The cornerback position is another area of need with some unproven players to get significant playing time should there be just a few injuries.

CB- Gareon Conley 6’ 0 1/4” 195 lbs 4.44/40 33” arms

Conley was the 24th overall pick in the 2017 NFL draft by Jon Gruden in Oakland but never panned out and then had some injury problems. Still Conley has the size and speed to excel as an outside CB in the cover 3 system and may be looking for a new start with a solid defensive mind in Robert Saleh. Conley is worth the middling price it would take to sign him and could be a revelation to the defense. It would be a prove it deal that would be a low risk gamble with a huge upside.

CB- Cordrea Tankersley 6’ 0 3/4” 199 lbs 4.40/40 32 1/4” arms

Tankersley has been a bust in the NFL so far as a 3rd round pick of the Dolphins back in 2017. He has the requisite size and speed to excel in the Saleh defense and may only need a chance in a new defensive system. It would be a minimum level contract with virtually no downside with the possibility of a home run.

CB- Akeem King 6’ 1 1/2” 215 lbs 4.43/40 31 3/4” arms

King would be another cheap, low risk signing who played in the cover 3 system in Seattle. He has all the measurables you are looking for to play in the Jets scheme and he is reaching his prime years at 28 years old.

CB- Jamar Taylor 5’ 10 5/8” 192 lbs 4.39/40 30 3/4” arms

Taylor is a little smaller than what the Jets probably want but he brings in 8 years of experience with 7 different teams. His last two teams were Seattle and San Francisco so Robert Saleh must know him fairly well. What he thinks of Taylor is anyone’s guess but he would slide into a rotation seamlessly with his knowledge of the defense. He would probably sign for the veteran minimum so that is also a plus.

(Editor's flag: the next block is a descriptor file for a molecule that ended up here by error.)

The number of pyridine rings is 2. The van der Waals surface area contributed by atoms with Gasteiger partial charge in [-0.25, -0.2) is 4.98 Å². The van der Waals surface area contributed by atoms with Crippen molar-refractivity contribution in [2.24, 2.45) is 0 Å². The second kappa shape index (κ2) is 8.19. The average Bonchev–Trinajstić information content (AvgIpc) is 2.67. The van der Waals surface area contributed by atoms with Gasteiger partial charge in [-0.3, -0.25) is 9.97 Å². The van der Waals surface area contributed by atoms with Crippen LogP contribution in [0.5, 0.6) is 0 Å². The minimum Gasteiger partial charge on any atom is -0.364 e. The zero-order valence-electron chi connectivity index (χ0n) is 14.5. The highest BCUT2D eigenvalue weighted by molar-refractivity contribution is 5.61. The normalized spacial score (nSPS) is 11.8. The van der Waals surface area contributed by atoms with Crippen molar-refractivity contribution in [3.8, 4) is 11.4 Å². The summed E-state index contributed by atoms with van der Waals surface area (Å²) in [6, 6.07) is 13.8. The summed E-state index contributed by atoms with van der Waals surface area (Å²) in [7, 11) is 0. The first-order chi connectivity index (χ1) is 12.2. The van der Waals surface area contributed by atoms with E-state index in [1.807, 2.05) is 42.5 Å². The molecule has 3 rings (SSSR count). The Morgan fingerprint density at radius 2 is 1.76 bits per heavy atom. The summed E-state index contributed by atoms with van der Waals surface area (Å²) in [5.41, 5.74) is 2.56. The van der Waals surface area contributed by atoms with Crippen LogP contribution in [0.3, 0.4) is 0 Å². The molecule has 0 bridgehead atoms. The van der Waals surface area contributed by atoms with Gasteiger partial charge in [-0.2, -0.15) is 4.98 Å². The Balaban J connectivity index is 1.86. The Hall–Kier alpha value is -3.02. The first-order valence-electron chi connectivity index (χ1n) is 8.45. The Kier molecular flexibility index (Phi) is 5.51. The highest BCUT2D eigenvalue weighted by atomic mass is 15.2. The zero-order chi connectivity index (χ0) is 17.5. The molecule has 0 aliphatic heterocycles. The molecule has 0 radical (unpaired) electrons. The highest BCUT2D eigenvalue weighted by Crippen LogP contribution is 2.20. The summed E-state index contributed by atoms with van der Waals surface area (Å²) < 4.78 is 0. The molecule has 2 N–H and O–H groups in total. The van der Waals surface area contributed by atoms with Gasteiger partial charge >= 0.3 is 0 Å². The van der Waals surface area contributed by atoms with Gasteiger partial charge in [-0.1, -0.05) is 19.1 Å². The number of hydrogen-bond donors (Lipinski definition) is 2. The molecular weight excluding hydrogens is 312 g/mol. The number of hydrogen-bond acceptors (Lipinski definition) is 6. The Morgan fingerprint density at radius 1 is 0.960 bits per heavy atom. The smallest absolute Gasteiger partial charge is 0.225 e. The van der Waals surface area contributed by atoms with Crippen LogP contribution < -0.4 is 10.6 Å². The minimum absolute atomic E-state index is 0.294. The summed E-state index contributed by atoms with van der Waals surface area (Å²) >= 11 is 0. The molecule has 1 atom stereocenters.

I was hoping that the Jets would kick the tires on Breshaud Breeland but he was just signed by the Minnesota Vikings. There was also some hope that the Jets would sign Steve Nelson but that is probably not going to happen as Nelson wants top dollar and is worth it if he can get it. The Jets would rather not use a lot of capital at this point in the process but rather see what develops from their draft picks and free agents. Richard Sherman’s name has been bandied about because of his respect for Robert Saleh but he wants to play for a contender at this point in his career so this marriage is unlikely.

The Jets currently have a glut of players at safety and the defensive line so there is no need to look for players there. The Jets recently signed Ronald Blair as an edge presence; this move was anticipated by many here with his knowledge and the fact Robert Saleh has stated his like for Blair in the past. The only hold up to his signing was his health which hopefully is in good shape now.

It is uncertain if Joe Douglas wants to bring in any more players before training camp. I’m sure he has gotten some calls from GMs who want to trade players who might be on their way out with their team, hoping to get some draft capital back. Reason dictates that Joe will probably hold his draft picks and wait for some roster cuts before he makes a move. He has a lot of evaluating to do with his current roster and if he does bring in another free agent it might mean he is currently unhappy with the players or depth at that position. We shall see in the coming weeks.

That’s what I think.

What do you think?